Thursday, January 5, 2012
Review - The Blue Lotus by Hergé
Short review: Tintin continues to be targeted by opium smugglers, but with the aid of a secret Chinese organization he strikes back at them. And the Japanese.
Drug smugglers still lurk
But a secret society
Will help Tintin win
Full review: The Blue Lotus is the third of the main sequence of Tintin books, and follows directly on the heels of Cigars of the Pharaoh (read review). The book picks up the story of Tintin's struggle with the mysterious opium smuggling ring that decided to frame him out of the blue at the beginning of Cigars and tried to kill him several times so that he would not reveal the information he didn't know about their operations. At the end of Cigars the smuggling ring had been handed a setback, but there were a couple of loose ends left hanging - the people afflicted by the "poison of madness", the destination of the opium-filled cigars, and the mysterious masked criminal who supposedly fell to his death - and if you didn't know about them, there is a convenient sidebar on the first page to fill you in. The last is more or less important, because in Cigars, when the masked villain fell off the cliff it looked like it should have been fatal, so letting the reader know he's still alive seems to be relatively critical.
The most important thing about The Blue Lotus is that after the fitful start of the previous two books, Hergé really began to hit his stride in this one. Not only does this volume have a single unifying story, that story begins to touch on issues such as racial prejudice and oppression. In addition, after Tintin merely stumbled into solving the "mysteries" of the previous two books, in The Blue Lotus the story presents him with actual clues to figure out and follow, placing our hero in the role of an active participant in the story, rather than having him merely react to the villains' evil plans. This makes the story much more satisfying, as it makes Tintin an actual protagonist rather than just a lucky guy carried along by circumstance to the secret hideout of the bad guys.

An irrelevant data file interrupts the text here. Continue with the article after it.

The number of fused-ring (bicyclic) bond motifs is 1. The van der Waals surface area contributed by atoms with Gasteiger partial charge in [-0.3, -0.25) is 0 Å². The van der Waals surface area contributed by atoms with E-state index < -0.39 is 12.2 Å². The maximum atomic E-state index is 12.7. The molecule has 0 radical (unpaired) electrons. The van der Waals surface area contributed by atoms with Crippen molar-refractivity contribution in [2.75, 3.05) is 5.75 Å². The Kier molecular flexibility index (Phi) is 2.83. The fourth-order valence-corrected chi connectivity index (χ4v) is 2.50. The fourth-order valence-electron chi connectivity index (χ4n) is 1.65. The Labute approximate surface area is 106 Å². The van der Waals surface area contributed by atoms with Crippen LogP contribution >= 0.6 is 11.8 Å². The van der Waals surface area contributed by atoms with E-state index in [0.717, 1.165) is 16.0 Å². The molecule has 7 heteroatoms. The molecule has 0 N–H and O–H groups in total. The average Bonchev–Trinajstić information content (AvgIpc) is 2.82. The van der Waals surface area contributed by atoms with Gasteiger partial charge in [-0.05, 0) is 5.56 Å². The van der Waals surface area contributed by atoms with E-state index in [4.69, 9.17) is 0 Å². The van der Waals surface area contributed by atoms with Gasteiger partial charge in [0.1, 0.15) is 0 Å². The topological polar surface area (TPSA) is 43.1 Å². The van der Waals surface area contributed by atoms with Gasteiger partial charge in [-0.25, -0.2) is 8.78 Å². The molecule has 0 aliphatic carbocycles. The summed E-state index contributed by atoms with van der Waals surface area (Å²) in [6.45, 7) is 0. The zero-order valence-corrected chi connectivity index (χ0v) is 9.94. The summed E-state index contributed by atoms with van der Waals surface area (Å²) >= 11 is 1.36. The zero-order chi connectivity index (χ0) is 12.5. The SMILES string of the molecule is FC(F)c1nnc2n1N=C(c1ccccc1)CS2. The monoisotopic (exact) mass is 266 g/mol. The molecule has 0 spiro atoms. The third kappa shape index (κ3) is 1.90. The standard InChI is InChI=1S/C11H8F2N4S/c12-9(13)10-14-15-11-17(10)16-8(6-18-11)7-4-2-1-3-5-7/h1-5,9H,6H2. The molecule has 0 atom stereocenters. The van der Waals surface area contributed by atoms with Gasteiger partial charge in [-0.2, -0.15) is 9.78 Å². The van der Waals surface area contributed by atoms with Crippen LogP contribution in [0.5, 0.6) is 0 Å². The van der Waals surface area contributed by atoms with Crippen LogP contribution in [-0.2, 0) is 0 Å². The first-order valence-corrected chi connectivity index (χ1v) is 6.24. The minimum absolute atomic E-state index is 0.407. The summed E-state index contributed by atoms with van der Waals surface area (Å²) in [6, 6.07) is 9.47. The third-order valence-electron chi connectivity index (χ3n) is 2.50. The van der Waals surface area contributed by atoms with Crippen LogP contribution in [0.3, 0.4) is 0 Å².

At the outset of the book, Tintin is busy intercepting radio signals that seem to make no sense when he is asked to join his Maharajah host in viewing a fakir demonstrating his powers. The inclusion of individuals like the fakir, with apparent supernatural powers, is why I disagree with some people who assert that Tintin is "realistic fiction". Hergé consistently included mystical powers and objects in his stories, as well as throwing in some science fictional elements here and there. Though not all of the Adventures of Tintin include these elements, Tintin clearly inhabits a world in which magic and superscience are real and aliens visit the Earth. After a mysterious interlude with the fakir, Tintin gets a visit from a man from Shanghai who is immediately poisoned by the Rajaijah juice "poison of madness" and is only able to mention the name Mitsurhirato before going insane. This spurs Tintin to head to Shanghai to investigate further, and after some comedy involving Snowy and a trunk, the story moves along to China.
And China is where The Blue Lotus starts to show an uptick in the quality of story telling. China was an occupied country, forced by foreign powers to allow detachments of troops and enclaves beyond Chinese control on its territory while the Chinese inhabitants were treated as second-class citizens in their own country, and Hergé uses the story of The Blue Lotus to highlight the unfairness of this and criticize the treatment of the Chinese - which seems to be a fairly bold statement to be making in the 1930s. Tintin had already been established in previous volumes as being the sort of person to stand up for the "little guy", but now his efforts take on more significance as he stands against Imperialism in support of its victims. On the other hand, he uses a fair portion of the story to bash the Japanese presence in China at a time when the Japanese were being roundly condemned for their interventions there, so maybe Hergé wan't being all that forward thinking after all. He did write unscrupulous and loudmouthed Europeans conspiring with the Japanese in order to get petty revenge against Tintin into the story, so all of the Westerners other than Tintin (due to his basic goodness), and Thompson and Thomson (who evade being obnoxious and evil as a result of their bumbling cluelessness) come off poorly.